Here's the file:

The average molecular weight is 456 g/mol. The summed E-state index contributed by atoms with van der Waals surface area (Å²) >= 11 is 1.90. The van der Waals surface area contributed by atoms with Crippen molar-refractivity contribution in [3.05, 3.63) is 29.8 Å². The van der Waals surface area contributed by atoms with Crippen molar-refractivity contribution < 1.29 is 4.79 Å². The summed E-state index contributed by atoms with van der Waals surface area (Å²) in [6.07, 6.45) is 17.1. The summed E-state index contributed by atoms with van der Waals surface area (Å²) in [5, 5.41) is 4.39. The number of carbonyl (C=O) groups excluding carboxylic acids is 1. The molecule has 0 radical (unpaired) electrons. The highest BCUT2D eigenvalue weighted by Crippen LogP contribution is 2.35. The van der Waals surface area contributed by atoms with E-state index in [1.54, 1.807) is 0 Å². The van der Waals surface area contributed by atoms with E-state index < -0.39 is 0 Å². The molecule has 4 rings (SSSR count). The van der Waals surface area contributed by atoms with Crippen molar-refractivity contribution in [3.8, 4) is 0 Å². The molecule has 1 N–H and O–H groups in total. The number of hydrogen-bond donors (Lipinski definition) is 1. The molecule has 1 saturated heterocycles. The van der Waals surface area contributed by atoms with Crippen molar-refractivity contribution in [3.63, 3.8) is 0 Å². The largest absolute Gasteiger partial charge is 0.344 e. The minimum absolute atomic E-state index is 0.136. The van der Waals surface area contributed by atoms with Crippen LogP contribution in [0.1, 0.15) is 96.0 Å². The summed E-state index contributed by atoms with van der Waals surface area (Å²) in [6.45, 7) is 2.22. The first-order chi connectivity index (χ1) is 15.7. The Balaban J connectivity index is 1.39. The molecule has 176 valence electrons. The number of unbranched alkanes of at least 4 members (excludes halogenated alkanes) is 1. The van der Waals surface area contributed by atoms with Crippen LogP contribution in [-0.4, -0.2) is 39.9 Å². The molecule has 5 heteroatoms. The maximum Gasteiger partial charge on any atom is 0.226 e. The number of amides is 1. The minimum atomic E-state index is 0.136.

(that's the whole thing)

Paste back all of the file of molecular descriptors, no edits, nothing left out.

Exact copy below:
The average molecular weight is 456 g/mol. The summed E-state index contributed by atoms with van der Waals surface area (Å²) >= 11 is 1.90. The van der Waals surface area contributed by atoms with Crippen molar-refractivity contribution in [3.05, 3.63) is 29.8 Å². The van der Waals surface area contributed by atoms with Crippen molar-refractivity contribution < 1.29 is 4.79 Å². The summed E-state index contributed by atoms with van der Waals surface area (Å²) in [6.07, 6.45) is 17.1. The summed E-state index contributed by atoms with van der Waals surface area (Å²) in [5, 5.41) is 4.39. The number of carbonyl (C=O) groups excluding carboxylic acids is 1. The molecule has 0 radical (unpaired) electrons. The highest BCUT2D eigenvalue weighted by Crippen LogP contribution is 2.35. The van der Waals surface area contributed by atoms with E-state index in [1.54, 1.807) is 0 Å². The van der Waals surface area contributed by atoms with E-state index < -0.39 is 0 Å². The molecule has 4 rings (SSSR count). The van der Waals surface area contributed by atoms with Crippen molar-refractivity contribution in [3.8, 4) is 0 Å². The molecule has 1 N–H and O–H groups in total. The number of hydrogen-bond donors (Lipinski definition) is 1. The molecule has 1 saturated heterocycles. The van der Waals surface area contributed by atoms with Crippen molar-refractivity contribution in [3.63, 3.8) is 0 Å². The largest absolute Gasteiger partial charge is 0.344 e. The minimum absolute atomic E-state index is 0.136. The van der Waals surface area contributed by atoms with Crippen LogP contribution in [0.1, 0.15) is 96.0 Å². The summed E-state index contributed by atoms with van der Waals surface area (Å²) in [6.45, 7) is 2.22. The first-order chi connectivity index (χ1) is 15.7. The Balaban J connectivity index is 1.39. The molecule has 176 valence electrons. The number of unbranched alkanes of at least 4 members (excludes halogenated alkanes) is 1. The van der Waals surface area contributed by atoms with Crippen LogP contribution in [-0.4, -0.2) is 39.9 Å². The molecule has 5 heteroatoms. The maximum Gasteiger partial charge on any atom is 0.226 e. The number of amides is 1. The minimum atomic E-state index is 0.136.